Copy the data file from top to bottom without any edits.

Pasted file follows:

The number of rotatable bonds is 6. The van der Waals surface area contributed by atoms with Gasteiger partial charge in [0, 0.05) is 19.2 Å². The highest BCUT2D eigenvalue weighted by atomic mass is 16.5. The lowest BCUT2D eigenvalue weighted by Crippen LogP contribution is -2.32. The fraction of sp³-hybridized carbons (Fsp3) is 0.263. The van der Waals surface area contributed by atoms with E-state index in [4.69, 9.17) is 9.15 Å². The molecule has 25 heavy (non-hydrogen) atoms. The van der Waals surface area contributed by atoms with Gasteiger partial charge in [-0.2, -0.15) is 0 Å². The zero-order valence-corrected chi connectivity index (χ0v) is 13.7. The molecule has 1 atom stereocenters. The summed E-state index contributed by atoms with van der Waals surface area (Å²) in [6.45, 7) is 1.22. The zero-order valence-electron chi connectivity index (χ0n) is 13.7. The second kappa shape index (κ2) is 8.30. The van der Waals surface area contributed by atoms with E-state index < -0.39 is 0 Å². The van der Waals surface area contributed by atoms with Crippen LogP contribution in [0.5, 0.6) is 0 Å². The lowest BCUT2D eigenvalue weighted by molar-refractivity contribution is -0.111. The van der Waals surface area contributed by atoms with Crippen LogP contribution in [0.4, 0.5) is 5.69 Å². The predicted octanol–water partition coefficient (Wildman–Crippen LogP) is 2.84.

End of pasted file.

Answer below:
The number of rotatable bonds is 6. The van der Waals surface area contributed by atoms with Gasteiger partial charge in [0, 0.05) is 19.2 Å². The highest BCUT2D eigenvalue weighted by atomic mass is 16.5. The lowest BCUT2D eigenvalue weighted by Crippen LogP contribution is -2.32. The fraction of sp³-hybridized carbons (Fsp3) is 0.263. The van der Waals surface area contributed by atoms with E-state index in [4.69, 9.17) is 9.15 Å². The molecule has 25 heavy (non-hydrogen) atoms. The van der Waals surface area contributed by atoms with Gasteiger partial charge in [-0.2, -0.15) is 0 Å². The zero-order valence-corrected chi connectivity index (χ0v) is 13.7. The molecule has 1 atom stereocenters. The summed E-state index contributed by atoms with van der Waals surface area (Å²) in [6.45, 7) is 1.22. The zero-order valence-electron chi connectivity index (χ0n) is 13.7. The second kappa shape index (κ2) is 8.30. The van der Waals surface area contributed by atoms with E-state index < -0.39 is 0 Å². The van der Waals surface area contributed by atoms with Crippen LogP contribution in [0.5, 0.6) is 0 Å². The lowest BCUT2D eigenvalue weighted by molar-refractivity contribution is -0.111. The van der Waals surface area contributed by atoms with Crippen LogP contribution in [0.4, 0.5) is 5.69 Å². The predicted octanol–water partition coefficient (Wildman–Crippen LogP) is 2.84.